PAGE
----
Aliens Among Us

porn star from another planet?

Just caught a clip of Joy Behar talking about Joslyn James, the porn star who claims to have been pregnant by Tiger Woods.

Behar said, inter alia, that a) of course Joslyn James wouldn’t have wanted to raise a child, because she’s a porn star and so has no “maternal instinct”; and b) it’s not plausible that Joslyn James would have objected to Woods’ being unfaithful to her, because she’s, you know, a porn star.

I wonder whether Behar’s aware that according to recent cutting-edge scientific tests, the DNA of porn stars is very similar to that of human beings?

, ,

25 Responses to Aliens Among Us

  1. Randall M. February 16, 2010 at 1:38 pm #

    I’d say it’s not plausible that Joslyn James would have objected to Woods’ unfaithfulness because … he was already married to someone else.

    • Roderick February 16, 2010 at 2:04 pm #

      How does that make it implausible?

      • Randall M. February 19, 2010 at 7:28 pm #

        I just figured she knew that she was the side project, he having a very high-profile marriage and all. It’s not impossible, it’s just unlikely.

    • Brandon February 16, 2010 at 5:07 pm #

      It was a sham wedding, part of Woods’s carefully constructed public image.

  2. MBH February 16, 2010 at 4:22 pm #

    Roderick, you’ve said before that the ideal system would allow people to select the currency with which they would like to trade. Will you say more about that or point to something you’ve written?

    • Gary Chartier February 16, 2010 at 6:29 pm #

      Michael, I wonder if the basic arguments are there in Hayek’s The Denationalization of Money (free download available at

      Once there’s no money monopoly, there’s no reason multiple currencies wouldn’t or couldn’t be in circulation. No doubt some would be more popular than others, but it seems as if local currencies could be exchanged in much the same way as national currencies are now. Technology would make it easy to use different currencies in the same region.

      • MBH February 16, 2010 at 7:33 pm #

        Yummy! 🙂

      • MBH February 17, 2010 at 1:16 am #

        What’s funny about the Hayek paper is that the financial crisis of 2008 demonstrates an even more compelling case for concurrent currencies.

        Hayek focuses mostly on the amount of money as the problem. He says that the money monopoly invariably invites government to print more. But that’s not the most pressing reason for concurrent currency.

        What AIG, Countrywide, Wachovia, etc. did had nothing to do with creating more money. What they did do was to create instruments through which they could get rid of risks of default on loans. They circulated that risk so deeply through the system, that virtually every dollar was tied to the risk those companies cleared off their books.

        Had they been operating with AIG dollars, Countrywide dollars, etc., then there would have been no choice but to let them fail.

        I’m not saying that Hayek was wrong about inflation. I’m just saying that his case for concurrent currency is much easier to make by showing how credit default swaps and collateralized debt obligations necessitates non-monopolized money. Otherwise, the risk taken by a few people becomes risk taken by all people, while the rewards can only be harvested by the few.

        Inflation does not cause that. We see events that Hayek did not see. And what we see is — I think — much worse than inflation.

        I’d love to know what you think Gary…

        • Gary Chartier February 17, 2010 at 8:40 pm #

          Michael, I’d have to think about this more. I’d be glad to support any arrangement that would require the AIGs of the world to internalize costs associated with the risks they take. But I wonder whether AIG would, in fact, use AIG money. Large financial institutions would presumably hold multiple currencies.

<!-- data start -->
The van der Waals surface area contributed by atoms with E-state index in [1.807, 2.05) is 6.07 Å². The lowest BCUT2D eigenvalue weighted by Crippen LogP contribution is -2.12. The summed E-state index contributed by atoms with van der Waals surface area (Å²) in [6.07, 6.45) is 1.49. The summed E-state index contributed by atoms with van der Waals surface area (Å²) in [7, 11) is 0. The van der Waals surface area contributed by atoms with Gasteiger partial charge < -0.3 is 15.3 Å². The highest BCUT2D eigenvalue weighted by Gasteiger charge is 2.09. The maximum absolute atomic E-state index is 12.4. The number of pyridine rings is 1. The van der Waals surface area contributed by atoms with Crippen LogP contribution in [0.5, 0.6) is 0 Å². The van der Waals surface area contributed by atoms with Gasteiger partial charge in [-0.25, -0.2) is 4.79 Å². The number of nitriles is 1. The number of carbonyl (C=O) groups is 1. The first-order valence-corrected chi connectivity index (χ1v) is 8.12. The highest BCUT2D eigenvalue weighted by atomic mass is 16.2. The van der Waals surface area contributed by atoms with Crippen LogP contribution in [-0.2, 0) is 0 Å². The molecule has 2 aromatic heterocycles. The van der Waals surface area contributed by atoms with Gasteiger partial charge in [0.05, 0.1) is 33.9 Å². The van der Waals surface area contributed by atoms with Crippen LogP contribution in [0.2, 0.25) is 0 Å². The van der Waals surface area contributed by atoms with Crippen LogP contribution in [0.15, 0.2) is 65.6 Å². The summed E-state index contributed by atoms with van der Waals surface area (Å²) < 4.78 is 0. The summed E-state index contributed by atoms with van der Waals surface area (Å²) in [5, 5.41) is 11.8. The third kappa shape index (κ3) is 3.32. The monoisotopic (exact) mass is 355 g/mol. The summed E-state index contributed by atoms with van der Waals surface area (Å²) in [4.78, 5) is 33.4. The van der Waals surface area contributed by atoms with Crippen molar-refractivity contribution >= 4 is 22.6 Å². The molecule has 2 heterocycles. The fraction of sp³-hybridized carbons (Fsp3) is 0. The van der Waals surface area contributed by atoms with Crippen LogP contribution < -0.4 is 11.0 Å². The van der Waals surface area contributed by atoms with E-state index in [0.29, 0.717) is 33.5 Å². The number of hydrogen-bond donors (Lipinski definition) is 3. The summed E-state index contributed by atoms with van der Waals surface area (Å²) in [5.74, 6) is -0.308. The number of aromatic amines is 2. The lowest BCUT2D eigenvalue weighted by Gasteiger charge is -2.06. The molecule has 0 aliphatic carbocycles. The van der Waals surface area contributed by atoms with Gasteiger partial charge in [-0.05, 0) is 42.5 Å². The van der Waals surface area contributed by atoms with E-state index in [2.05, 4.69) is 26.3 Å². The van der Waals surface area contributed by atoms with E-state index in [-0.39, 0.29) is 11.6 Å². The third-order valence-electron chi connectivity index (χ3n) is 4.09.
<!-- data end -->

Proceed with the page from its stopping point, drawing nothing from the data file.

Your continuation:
• MBH February 17, 2010 at 11:05 pm #

          That’s a fair point. In fact, they’d probably use as many different kinds of money as possible to build up another too-big-to-fail scenario.

          But even with the incentive to mix monies, it would be much less likely that a few companies could infect every system of currency.

  3. Briggs February 16, 2010 at 8:07 pm #

    Isn’t it funny that porn “stars” are one of the few groups of people that neither the right nor left treat with any semblance of political correctness? Most anything can be said about them without much objection from either side.

    • Aster February 17, 2010 at 2:40 am #

      It’s true of all of the right, including right-libertarianism. It’s true of much of the American political left and large sections of the intellectual left, but there are exceptions, particularly within feminism and anarchism. In New Zealand a former prostitute can become a member of Parliament with the Labour Party.

      • Roderick February 17, 2010 at 3:08 am #

        It’s true of all of the right, including right-libertarianism

        I’ve certainly found many exceptions among right-libertarians.

        • Aster February 17, 2010 at 3:16 am #

          I’ve found many individual exceptions as well, but not enough to make contemporary libertarian society safe for sex workers. My understanding is that the situation was better in the 1970s.

    • langa February 17, 2010 at 3:10 am #

      Those on the right are afraid of alienating the religious fundamentalists, many of whom consider porn to be the worst thing in the world.

      Those on the left are afraid of alienating the radical feminists, many of whom consider porn to be the worst thing in the world.

      • Aster February 17, 2010 at 3:28 am #

        Pro-sex or sex-positive feminism has had significant success in challenging these attitudes within the radical feminist community both inside and outside academia, certainly more success than left-libertarianism has had within libertarianism.

        • langa February 17, 2010 at 5:56 am #

          Actually, most of the libertarians that I know don’t really have an opinion about porn, aside from the general libertarian opposition to censorship. Other than that, they don’t really consider it to be a political issue.

          Of course, libertarians, like anyone else, have personal opinions, but they don’t usually consider these opinions to be an extension of their libertarianism. Rather, these opinions are generally considered to be outside the scope of politics, just as one’s taste in music (or movies) would usually be considered to be largely independent of one’s political philosophy.

        • Aster February 17, 2010 at 4:58 pm #